Time was, Dan Cortese of MTV Sports became the official spokesperson for Burger King's television advertisements. In so doing, Cortese, attempting hipness in the most goofy of ways, interacted with everyday customers and employees, all the while exclaiming, "I love this place!" If you watched television in the early 1990s, you could not escape this ad campaign.
Forgotten fact: Burger King offered popcorn to patrons waiting for their food.
Surprisingly, these commercials, once so ubiquitous, have little presence on the Internets. Nevertheless, Chronological Snobbery has cobbled together a few that do exist online to create this entry dedicated to a once annoying, now nostalgic consumer culture campaign.
Believe it or not, Burger King's advertising strategy in this campaign was a significant enough change of pace to warrant coverage in the paper of record, The New York Times. In late 1992, the NYT's Adam Bryant reported:
In Burger King's current marketing campaign, an MTV host, Dan Cortese, declares, "I love this place," as he mugs his way through a series of rapid-cut ads pitching the fast-food chain's new table service.
Now that Burger King has been running its "BK TeeVee" campaign for a couple of months, it seems fair to ask whether others are embracing Burger King and its table service as eagerly as Mr. Cortese, who in the ads elicits enthusiastic reviews from the customers and crew members he interviews in Burger King outlets.
Other than saying Burger King's dinner-time business has jumped and the dinner-basket promotion has exceeded expectations, [Burger King's marketing czar Sidney J. Feltenstein] is not sharing proof of how well the ads are playing in the hearts and stomachs of fast-food fans.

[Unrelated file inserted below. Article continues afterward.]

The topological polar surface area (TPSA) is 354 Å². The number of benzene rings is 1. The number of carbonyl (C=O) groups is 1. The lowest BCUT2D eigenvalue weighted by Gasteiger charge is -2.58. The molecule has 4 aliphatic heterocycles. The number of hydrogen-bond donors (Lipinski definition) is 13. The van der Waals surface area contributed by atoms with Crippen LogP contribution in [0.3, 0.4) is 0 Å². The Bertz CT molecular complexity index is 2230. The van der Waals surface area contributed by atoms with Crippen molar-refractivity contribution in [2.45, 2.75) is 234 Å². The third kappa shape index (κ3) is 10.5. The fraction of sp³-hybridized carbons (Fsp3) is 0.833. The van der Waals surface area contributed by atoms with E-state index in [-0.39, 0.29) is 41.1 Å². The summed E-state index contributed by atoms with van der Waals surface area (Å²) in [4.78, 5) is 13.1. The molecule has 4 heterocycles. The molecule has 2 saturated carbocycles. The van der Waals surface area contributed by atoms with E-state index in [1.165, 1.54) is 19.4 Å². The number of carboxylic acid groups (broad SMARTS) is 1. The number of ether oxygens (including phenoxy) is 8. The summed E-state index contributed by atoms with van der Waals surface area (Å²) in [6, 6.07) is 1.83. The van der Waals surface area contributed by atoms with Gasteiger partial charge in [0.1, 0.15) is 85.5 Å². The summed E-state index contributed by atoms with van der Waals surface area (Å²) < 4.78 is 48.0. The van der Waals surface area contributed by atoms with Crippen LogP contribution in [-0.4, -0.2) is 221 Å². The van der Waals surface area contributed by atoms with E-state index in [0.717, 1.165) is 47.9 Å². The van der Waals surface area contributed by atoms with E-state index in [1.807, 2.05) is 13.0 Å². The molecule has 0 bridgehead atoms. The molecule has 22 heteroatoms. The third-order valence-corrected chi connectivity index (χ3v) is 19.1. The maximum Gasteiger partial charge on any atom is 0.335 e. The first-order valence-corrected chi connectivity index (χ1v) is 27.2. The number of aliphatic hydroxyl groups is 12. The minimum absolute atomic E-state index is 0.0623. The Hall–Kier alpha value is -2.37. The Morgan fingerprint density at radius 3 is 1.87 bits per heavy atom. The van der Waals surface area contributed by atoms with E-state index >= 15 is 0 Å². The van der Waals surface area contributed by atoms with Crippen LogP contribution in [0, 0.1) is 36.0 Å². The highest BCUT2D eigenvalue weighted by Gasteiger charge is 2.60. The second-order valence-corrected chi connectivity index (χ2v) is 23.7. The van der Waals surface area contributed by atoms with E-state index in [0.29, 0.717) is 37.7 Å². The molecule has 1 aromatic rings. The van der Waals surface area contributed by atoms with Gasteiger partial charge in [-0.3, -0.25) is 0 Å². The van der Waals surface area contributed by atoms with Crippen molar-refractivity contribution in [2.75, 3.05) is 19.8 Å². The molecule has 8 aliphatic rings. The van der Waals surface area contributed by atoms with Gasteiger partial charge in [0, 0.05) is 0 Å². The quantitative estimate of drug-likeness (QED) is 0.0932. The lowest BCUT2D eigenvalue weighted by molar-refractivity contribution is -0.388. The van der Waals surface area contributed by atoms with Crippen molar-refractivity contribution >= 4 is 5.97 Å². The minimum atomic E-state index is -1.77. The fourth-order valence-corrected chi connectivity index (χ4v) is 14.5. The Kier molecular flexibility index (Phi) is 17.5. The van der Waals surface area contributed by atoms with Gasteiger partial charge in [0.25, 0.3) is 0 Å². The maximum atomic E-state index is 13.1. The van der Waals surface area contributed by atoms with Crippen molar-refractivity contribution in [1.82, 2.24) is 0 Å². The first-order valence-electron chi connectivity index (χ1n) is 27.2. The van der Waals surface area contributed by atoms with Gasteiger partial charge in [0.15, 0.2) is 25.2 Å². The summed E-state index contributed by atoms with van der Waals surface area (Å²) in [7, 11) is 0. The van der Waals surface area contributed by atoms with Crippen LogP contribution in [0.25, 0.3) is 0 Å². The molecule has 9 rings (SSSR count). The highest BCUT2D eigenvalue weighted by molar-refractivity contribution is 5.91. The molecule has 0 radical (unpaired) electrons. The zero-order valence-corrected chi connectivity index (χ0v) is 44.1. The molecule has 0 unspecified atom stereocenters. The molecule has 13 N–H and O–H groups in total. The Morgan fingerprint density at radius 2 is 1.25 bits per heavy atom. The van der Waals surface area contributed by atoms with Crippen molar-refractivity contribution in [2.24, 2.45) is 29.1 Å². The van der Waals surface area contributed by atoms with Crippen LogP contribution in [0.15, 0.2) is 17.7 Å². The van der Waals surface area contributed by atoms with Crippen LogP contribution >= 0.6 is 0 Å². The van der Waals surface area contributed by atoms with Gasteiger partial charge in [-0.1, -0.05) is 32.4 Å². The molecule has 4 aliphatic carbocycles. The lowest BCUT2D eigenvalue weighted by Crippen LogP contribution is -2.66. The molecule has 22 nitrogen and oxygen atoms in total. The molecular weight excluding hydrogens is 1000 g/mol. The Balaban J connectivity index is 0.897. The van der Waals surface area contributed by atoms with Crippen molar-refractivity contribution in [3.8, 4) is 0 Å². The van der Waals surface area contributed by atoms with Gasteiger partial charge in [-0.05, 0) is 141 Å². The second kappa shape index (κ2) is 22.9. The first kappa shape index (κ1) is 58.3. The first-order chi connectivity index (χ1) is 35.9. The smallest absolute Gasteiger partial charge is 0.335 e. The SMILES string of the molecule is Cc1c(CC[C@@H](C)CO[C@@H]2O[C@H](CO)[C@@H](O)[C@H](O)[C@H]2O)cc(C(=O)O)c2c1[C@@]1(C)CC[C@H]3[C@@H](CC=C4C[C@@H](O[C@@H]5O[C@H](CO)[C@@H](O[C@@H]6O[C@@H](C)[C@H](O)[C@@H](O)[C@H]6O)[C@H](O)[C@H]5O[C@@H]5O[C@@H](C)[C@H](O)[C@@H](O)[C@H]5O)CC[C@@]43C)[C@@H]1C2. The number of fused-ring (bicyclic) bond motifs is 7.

If nothing else, Mr. Feltenstein can pat himself on the back for working Burger King onto the radar screens of the late-night hosts David Letterman, who has chided the ads as annoying, and Jay Leno, who took a camera crew to a Burger King for a "Tonight Show" segment.
Some franchisees and industry watchers have criticized the BK TeeVee campaign as too focused on the younger set, thereby missing the slightly older crowd for whom table service might hold some appeal. But Mr. Feltenstein shrugs off the notion, saying Burger King is drawing customers of all ages. "Some people have perceived a weakness in this campaign that it is so focused" on MTV-age viewers, he added. "But one of the strengths is that it appeals to broader demographics."1
In 1993, Cortese told Entertainment Weekly: "Burger King, that's not how I act in real life. Sometimes , people call out, 'Dan, Dan, the Whopper Man!' I go, 'Yeah, right, thank you.'''
So what is the former Burger King pitchman up to these days? Cortese was recently cast as the host of the new reality show, "My Dad is Better Than Your Dad." (Link courtesy of TV Tattle, which also linked one of the commercials above).1. Adam Bryant, "The Media Business; Advertising; Official Tries to Reverse Burger King's Marketing Record," New York Times, December 17, 1992.
2. Stuart Elliott, "The Media Business; Advertising; Once Again, Burger King Shops for an Agency," The New York Times, October 21, 1993.
3. Stuart Elliott, "The Media Business: Advertising; D.M.B&B. Promotes to Executives to Shore Up Basics," The New York Times, November 6, 1992.